Why LED Linear?
Our clients appreciate a host of benefits boasted by LED Linear lighting, including;
Aesthetics – if looks are important to you, then LED Linear has a pretty strong offering. It provides a massive amount of versatility for creating unique and eye-catching designs. Bespoke angles, curves and customised RAL colour powder coating are just a few of the options available that make LED Linear an easy choice.
Directional light – LEDs are directional, reducing the need for reflectors and diffusers that can trap light.
Colour temperature – LED Linear lights offer a large range of colour temperatures, which affect the way the eye interprets the light. From cool white to warm white, different temperatures can be used to create mood and atmosphere in a space. Neutral white, or 4000 kelvin to use its technical name, is recommended for offices and retail areas which provides the most comfortable environment.
Cost effective – an obvious advantage, LED Linear is extremely efficient to run due to its low energy usage, and also its inherent longevity; an LED will typically last many times longer than a fluorescent tube.
Once you’ve made the decision to use LED Linear lighting for your space, there are a bewildering array of options, so we’ve broken it down into some of the key factors for you to consider:
LED Light type
The three main types of LED Linear are pendant, surface mounted or recessed.
LED Linear Pendant lighting use suspension wires to hang from the ceiling, and are most suited to rooms with generous ceiling height. These are also ideal for creating stunning accent lighting – think about hanging over reception desks, stairways or atriums.
Surface Mounted LED Linear lights are mounted onto the surface of the and are suited to situations where pendant lights could be too low due to ceiling height.
Recessed LED linear are recessed into a surface, be it a ceiling, wall or . This offers clean, uninterrupted lines.
LED Linear Profile
LED Linear lights can be straight or shaped to create dramatic sculptures for ultimate effect.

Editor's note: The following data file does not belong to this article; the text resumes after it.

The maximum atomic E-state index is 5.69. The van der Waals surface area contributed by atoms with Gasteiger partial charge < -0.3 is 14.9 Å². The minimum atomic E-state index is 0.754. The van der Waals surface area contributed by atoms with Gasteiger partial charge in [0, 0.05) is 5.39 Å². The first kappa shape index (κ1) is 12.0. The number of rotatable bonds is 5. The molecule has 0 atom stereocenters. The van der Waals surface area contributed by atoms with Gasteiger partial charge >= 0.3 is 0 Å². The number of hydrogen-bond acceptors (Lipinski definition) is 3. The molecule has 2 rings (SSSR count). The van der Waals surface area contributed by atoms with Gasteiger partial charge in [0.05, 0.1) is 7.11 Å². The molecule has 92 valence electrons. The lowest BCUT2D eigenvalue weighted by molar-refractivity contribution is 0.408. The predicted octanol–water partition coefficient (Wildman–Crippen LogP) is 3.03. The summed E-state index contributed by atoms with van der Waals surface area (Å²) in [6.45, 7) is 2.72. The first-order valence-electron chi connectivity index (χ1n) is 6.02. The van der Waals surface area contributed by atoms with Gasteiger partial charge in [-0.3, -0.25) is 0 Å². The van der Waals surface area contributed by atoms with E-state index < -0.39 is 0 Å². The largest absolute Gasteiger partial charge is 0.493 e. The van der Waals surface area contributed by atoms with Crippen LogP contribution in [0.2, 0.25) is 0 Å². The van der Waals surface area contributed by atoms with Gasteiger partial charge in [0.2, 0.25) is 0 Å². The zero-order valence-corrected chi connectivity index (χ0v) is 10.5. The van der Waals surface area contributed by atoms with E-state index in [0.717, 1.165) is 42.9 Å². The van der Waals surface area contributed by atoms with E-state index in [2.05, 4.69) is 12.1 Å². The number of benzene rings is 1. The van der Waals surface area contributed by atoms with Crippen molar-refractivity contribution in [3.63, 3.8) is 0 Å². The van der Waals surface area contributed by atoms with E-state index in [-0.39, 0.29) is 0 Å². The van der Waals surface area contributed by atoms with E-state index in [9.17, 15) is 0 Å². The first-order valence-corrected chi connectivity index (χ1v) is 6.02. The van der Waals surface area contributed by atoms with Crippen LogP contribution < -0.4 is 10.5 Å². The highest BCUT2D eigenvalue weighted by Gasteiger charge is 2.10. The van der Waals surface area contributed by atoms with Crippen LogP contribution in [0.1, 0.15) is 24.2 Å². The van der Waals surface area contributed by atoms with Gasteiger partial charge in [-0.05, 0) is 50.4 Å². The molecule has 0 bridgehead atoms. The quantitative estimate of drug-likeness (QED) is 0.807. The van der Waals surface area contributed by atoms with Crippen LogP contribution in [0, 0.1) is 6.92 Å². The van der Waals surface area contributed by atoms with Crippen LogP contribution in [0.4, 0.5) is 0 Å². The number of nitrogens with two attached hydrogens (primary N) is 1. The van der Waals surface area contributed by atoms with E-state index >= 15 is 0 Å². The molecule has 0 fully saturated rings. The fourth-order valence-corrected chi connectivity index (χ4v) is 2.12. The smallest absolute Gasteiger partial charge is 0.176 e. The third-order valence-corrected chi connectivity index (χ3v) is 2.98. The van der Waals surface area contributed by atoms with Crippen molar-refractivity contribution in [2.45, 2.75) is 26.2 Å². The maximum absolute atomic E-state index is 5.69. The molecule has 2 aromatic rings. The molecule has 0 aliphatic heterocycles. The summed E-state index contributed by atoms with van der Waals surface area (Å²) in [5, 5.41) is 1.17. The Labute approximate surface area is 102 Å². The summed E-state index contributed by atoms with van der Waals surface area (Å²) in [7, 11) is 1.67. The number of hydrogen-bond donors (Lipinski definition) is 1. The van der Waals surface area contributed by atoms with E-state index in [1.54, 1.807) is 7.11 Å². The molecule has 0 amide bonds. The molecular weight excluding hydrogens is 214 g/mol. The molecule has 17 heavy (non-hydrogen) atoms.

Straight profiles will typically create a subtler effect, but can also be used to create eye catching geometric style designs.
Curved profiles will typically help to create flow in a space and give a feeling of movement.
Round profiles are often used to help divide space into zones, particularly in open plan spaces. For example LED rings suspended lower than surrounding lighting over collaborative zones creates a sense of focus.
LED Linear Applications
LED linear is very versatile and can be used for a number of lighting applications.
General lighting – this is the high level lighting that provides that background light in a space. Care should be taken that light is distributed evenly and glare is avoided.
Task lighting – this is focused light for specific tasks, such as a low hung LED ring over a collaborative area.
Accent – light used for aesthetic effect, such as to highlight or mirror the shape of a distinctive architectural feature or give a sense of height to a room. Our recessed LED Linear lights are perfect for this. Let your imagination run wild and the results can be stunning!
LED linear lighting can be a bewildering minefield with all the options available. However, the results you can create are stunning and undoubtedly make a cool office exceptional, so for more info from our friendly team of experts at Synergy Contact us and we’ll help you decide what you need!